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Presentations Replacing Tests

by Gail Robinson

The Hechinger Report

Article excerpt

Presentations and portfolios take the place of tests for some students

Do presentations, projects and portfolios give a better idea of what a student has learned than a class grade or a score on a standardized exam? And are they particularly valuable for students who have struggled in traditional high school classes?

Our take

No More Tests?

Some schools are experimenting with non-traditional methods of assessment that don’t involve multiple-choice, or right or wrong answers. Instead instructors, even at the high school level, are turning to presentations and projects as a means of assessing knowledge attainment—an option that may be particularly helpful for students who struggle with other means of assessment. There are both pros and cons, though. What role might this type of assessment play in your district?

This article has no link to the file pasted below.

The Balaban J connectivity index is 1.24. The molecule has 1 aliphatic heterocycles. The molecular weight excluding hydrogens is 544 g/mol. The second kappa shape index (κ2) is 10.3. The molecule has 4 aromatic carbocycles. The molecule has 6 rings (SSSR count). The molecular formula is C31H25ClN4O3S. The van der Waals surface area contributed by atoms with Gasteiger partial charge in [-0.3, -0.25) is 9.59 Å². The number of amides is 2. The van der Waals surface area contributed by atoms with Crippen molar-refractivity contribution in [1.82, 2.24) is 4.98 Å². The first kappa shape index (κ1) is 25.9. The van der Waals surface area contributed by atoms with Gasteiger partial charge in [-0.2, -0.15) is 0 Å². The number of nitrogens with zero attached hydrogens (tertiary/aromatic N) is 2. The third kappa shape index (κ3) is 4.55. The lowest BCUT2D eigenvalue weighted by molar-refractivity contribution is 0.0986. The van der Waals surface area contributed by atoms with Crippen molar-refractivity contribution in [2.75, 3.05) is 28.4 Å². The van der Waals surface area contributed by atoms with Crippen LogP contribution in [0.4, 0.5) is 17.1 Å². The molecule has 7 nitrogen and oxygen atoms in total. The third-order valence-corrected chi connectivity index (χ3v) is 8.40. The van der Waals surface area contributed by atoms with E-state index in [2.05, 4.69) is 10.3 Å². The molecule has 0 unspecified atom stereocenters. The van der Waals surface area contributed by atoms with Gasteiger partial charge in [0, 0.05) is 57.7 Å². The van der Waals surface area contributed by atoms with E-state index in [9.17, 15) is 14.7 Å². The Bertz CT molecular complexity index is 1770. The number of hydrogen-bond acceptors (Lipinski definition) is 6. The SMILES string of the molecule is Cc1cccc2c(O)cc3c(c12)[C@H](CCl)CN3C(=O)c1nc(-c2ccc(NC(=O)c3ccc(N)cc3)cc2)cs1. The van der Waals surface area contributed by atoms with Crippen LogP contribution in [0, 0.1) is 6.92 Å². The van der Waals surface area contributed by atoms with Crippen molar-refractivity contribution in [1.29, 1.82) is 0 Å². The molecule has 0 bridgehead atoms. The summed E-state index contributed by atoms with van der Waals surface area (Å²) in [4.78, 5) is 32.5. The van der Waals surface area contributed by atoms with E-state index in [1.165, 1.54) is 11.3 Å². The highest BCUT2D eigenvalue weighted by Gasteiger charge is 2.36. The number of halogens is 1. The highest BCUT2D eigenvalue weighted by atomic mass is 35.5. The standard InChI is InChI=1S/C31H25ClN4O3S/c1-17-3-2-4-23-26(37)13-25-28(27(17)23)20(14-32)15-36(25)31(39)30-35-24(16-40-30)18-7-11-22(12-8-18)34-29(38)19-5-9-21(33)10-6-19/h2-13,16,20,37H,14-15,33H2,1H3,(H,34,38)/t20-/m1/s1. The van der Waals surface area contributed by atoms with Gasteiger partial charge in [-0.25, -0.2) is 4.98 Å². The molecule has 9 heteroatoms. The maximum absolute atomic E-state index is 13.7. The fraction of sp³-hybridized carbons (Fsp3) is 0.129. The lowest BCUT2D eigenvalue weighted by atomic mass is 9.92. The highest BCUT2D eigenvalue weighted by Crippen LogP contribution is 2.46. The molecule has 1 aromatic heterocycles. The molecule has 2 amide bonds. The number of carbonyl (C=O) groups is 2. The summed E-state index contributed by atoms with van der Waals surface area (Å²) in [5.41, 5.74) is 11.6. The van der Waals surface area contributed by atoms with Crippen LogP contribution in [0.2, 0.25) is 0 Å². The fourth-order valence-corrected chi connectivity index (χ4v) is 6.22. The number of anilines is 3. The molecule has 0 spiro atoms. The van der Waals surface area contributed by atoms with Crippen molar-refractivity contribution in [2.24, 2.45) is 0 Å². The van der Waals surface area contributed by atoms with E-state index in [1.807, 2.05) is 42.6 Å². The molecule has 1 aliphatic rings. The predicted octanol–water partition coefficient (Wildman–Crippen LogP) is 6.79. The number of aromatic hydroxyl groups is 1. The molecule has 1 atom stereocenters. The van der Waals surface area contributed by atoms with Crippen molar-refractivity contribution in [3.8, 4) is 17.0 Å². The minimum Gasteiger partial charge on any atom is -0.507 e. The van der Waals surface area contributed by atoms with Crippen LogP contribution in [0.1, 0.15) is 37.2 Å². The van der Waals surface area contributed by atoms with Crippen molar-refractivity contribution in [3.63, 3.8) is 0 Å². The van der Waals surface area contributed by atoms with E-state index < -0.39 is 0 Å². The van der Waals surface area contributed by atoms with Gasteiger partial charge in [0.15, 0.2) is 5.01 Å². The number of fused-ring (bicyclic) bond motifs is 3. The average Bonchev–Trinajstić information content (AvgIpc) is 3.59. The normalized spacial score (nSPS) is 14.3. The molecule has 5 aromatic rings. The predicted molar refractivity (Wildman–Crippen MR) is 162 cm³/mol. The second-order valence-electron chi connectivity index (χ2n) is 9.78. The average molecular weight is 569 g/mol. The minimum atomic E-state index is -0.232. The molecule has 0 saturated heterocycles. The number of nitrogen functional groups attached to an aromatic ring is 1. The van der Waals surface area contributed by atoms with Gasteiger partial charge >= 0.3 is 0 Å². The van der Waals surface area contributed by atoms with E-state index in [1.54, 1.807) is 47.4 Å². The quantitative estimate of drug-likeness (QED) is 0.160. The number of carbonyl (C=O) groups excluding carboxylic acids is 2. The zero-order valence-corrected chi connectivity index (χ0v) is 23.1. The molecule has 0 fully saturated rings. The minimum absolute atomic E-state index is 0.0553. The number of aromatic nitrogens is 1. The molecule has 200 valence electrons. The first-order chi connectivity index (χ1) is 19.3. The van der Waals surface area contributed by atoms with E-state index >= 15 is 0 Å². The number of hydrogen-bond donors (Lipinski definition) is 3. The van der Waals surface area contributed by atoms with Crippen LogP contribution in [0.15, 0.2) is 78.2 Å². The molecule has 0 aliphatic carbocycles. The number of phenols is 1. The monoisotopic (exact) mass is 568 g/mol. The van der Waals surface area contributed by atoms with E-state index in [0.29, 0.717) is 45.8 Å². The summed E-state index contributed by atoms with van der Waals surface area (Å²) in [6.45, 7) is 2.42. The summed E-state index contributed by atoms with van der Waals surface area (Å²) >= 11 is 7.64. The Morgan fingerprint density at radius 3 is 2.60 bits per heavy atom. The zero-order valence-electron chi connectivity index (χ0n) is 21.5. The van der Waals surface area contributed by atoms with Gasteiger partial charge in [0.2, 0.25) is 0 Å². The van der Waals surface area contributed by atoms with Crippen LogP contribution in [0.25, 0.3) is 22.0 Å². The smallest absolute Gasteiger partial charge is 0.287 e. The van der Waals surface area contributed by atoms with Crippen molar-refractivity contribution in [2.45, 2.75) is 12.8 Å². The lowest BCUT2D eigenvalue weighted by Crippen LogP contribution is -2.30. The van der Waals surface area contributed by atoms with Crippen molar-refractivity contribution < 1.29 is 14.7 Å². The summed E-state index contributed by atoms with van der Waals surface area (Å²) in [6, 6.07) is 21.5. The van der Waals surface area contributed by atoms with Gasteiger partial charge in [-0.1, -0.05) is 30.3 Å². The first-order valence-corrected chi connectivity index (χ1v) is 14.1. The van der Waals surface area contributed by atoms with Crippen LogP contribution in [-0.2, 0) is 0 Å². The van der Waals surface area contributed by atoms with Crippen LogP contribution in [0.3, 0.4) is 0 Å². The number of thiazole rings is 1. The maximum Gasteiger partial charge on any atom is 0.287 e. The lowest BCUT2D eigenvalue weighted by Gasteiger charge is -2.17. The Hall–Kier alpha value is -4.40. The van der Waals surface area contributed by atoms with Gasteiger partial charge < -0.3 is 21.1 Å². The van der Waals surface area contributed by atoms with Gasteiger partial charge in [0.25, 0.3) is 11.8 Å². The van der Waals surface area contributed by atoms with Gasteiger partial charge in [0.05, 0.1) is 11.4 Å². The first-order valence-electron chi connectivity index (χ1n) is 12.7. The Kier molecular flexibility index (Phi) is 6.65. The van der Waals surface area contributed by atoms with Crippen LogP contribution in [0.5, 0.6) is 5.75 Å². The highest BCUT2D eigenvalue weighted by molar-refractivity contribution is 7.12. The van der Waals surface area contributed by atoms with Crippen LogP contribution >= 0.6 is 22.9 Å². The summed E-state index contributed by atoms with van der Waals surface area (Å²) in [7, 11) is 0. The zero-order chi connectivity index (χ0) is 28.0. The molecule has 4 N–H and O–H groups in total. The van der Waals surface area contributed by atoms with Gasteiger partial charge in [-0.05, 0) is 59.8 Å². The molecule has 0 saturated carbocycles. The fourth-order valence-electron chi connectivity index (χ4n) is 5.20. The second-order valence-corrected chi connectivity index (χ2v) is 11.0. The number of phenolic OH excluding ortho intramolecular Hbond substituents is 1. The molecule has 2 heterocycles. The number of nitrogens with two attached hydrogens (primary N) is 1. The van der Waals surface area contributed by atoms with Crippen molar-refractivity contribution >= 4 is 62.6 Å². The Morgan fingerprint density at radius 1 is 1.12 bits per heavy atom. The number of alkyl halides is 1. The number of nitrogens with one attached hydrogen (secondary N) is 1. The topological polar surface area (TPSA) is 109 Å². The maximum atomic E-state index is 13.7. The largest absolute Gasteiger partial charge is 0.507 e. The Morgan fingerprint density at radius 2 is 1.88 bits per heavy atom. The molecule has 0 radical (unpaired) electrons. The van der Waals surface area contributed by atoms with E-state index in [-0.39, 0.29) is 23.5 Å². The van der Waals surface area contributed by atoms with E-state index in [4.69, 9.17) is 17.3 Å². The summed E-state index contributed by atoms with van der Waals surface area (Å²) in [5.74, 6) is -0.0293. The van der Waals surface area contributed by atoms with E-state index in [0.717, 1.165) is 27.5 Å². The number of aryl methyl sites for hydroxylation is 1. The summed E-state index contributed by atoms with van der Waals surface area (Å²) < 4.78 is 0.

As the Every Student Succeeds Act (ESSA) offers schools some flexibility in assessment, new methods of determining whether learning has occurred are emerging and being applied at both the K-12 and higher ed levels. There are a variety of ways to assess student learning at the collective (district), classroom and individual level using a range of traditional and technology-enabled assessment tools.